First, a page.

Proliferative retinopathy occurs when abnormal blood vessels grow on the retina. Then, they blend into the vitreous in the center of the eye and cause visual impairment.

Laser treatment or surgery are the only options for these conditions.


This may seem like a long shot, but fatigue can be caused by the constant struggle to focus.

In a similar way that your eyes can cause headaches, they may also cause you to feel fatigued easily.

If you have eliminated all other causes for chronic fatigue, pay your eye specialist a visit. They may be able to shed some light on the matter.

If you haven’t been to see your eye specialist in years

Two of the most common visual problems that people experience are near-sightedness and far-sightedness.

Near-sightedness (myopia) makes it difficult to see objects that are far away. It is caused by the cornea having too much curvature.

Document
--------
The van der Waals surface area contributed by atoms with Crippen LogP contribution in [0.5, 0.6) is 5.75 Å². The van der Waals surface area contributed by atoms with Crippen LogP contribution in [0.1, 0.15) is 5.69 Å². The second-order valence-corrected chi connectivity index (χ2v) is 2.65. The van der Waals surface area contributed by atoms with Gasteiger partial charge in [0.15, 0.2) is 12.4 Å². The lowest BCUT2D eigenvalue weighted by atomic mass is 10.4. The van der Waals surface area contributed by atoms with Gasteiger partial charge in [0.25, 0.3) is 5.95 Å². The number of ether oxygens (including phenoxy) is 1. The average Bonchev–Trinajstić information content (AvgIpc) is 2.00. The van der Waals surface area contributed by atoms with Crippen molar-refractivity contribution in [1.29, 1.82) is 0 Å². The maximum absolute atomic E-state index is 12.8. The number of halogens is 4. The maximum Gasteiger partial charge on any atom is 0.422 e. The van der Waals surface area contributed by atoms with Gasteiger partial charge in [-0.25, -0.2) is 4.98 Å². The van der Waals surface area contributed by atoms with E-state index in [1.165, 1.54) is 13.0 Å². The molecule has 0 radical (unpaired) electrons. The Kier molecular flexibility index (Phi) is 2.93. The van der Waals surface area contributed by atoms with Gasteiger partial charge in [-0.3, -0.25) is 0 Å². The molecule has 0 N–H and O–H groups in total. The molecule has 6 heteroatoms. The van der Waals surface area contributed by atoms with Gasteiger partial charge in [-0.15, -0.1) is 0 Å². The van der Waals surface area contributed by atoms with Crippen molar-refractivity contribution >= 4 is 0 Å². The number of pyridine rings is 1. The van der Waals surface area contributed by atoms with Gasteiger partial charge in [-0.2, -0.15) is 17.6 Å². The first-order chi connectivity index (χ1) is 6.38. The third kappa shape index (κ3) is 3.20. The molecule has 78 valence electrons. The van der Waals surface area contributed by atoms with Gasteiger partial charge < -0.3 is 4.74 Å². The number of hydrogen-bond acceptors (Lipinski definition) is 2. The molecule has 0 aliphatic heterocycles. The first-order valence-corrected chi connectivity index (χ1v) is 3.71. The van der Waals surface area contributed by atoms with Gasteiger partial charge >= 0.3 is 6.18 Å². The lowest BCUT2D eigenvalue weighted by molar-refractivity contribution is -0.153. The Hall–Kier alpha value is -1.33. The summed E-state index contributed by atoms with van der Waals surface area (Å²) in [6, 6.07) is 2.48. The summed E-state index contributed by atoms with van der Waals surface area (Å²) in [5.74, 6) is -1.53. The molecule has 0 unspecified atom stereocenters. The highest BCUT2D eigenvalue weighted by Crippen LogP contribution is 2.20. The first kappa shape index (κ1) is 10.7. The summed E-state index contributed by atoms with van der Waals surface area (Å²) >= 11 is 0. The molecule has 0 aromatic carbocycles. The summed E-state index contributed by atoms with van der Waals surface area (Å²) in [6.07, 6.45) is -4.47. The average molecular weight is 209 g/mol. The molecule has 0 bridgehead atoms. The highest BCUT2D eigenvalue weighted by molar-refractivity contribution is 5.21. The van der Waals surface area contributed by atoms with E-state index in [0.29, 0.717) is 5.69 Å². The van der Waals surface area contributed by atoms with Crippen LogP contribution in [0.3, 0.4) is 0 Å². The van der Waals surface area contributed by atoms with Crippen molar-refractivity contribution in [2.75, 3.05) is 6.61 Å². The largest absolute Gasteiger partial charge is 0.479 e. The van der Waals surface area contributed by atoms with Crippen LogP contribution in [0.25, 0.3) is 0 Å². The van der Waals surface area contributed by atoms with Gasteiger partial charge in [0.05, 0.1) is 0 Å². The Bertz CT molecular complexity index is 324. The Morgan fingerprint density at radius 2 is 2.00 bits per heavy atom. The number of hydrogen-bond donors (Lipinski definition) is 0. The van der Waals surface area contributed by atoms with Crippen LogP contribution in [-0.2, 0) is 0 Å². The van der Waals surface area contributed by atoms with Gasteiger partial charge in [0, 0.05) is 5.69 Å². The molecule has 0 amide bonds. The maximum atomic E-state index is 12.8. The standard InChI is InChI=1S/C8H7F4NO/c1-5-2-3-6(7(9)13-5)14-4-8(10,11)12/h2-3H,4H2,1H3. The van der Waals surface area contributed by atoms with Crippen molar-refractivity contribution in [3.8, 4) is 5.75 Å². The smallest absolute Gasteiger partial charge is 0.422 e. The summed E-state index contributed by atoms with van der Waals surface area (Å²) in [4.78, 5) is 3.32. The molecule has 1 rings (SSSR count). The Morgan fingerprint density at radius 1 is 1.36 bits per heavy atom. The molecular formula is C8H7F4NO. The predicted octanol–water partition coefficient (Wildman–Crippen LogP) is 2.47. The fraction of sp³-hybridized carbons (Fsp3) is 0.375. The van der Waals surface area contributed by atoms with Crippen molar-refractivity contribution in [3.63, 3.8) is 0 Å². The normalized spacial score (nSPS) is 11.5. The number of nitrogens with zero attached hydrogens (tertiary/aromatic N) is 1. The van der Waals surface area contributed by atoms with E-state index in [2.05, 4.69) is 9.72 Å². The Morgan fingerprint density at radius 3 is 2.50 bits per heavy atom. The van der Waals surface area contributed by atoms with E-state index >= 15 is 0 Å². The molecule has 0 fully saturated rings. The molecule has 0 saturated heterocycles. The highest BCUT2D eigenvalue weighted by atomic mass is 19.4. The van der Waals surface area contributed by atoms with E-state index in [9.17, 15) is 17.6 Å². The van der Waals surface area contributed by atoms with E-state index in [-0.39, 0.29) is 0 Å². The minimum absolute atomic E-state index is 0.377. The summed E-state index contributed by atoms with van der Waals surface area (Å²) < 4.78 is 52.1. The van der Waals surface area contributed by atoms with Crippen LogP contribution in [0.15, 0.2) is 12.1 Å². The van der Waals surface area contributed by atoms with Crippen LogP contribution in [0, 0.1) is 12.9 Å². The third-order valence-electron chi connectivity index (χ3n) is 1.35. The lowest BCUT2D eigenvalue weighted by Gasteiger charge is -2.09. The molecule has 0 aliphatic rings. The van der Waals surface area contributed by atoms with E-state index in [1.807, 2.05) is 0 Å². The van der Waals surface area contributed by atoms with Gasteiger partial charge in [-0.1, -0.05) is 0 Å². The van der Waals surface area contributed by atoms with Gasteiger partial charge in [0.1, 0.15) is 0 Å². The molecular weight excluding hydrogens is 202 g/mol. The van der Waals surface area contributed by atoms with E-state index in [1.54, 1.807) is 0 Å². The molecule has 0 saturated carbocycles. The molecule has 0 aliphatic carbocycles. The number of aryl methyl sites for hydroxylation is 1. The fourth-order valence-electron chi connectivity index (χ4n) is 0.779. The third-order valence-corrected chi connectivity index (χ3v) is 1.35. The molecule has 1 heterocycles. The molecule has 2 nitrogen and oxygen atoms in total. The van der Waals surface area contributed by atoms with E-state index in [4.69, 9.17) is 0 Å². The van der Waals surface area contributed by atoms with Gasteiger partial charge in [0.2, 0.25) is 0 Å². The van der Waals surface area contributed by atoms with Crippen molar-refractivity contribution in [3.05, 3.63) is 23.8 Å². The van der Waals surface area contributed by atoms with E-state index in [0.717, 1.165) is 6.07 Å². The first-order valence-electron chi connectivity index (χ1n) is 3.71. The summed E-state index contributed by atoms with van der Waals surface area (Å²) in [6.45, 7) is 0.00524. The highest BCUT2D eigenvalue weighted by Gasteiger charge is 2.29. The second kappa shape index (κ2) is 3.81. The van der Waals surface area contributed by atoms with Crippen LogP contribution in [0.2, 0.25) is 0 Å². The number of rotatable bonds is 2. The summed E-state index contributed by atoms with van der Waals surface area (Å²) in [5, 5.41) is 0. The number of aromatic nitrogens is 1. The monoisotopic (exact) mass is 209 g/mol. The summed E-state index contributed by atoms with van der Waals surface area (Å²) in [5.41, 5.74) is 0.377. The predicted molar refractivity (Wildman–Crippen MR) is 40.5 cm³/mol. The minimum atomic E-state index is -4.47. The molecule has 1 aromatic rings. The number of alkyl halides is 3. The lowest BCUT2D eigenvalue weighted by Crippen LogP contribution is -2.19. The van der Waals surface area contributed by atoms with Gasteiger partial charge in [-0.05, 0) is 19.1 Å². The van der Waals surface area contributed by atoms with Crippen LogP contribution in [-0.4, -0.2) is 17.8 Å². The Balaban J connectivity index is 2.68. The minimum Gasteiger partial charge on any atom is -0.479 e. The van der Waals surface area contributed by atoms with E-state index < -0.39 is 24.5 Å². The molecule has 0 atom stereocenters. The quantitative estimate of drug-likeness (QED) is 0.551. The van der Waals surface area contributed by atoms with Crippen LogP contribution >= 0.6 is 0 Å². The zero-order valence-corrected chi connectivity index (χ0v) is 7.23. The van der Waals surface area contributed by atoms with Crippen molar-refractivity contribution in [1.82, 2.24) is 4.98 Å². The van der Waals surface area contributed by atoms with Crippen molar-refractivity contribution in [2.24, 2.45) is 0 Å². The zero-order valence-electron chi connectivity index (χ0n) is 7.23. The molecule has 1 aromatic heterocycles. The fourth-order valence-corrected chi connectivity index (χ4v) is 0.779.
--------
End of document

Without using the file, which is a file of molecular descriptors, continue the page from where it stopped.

Far-sightedness is the opposite and caused by an abnormally flat cornea.

Both of these are usually caused by genetics or age. They may be successfully managed by visiting your specialist regularly. By ensuring that your eyeglasses are the correct strength for your eyes, you can slow down the deterioration of your eyes.

Laser surgery is very successful in treating both of these conditions.

Preventative care

Always use eye protection when necessary to prevent injury.

Sunglasses can help to prevent UV rays from damaging your eyes.

By far the best way to protect your precious eyesight is to get your eyes checked at least once every two years up to the age of 60, and every year after that.

If you notice anything untoward with your eyesight, get in touch with an eye specialiststraight away. We are here to help.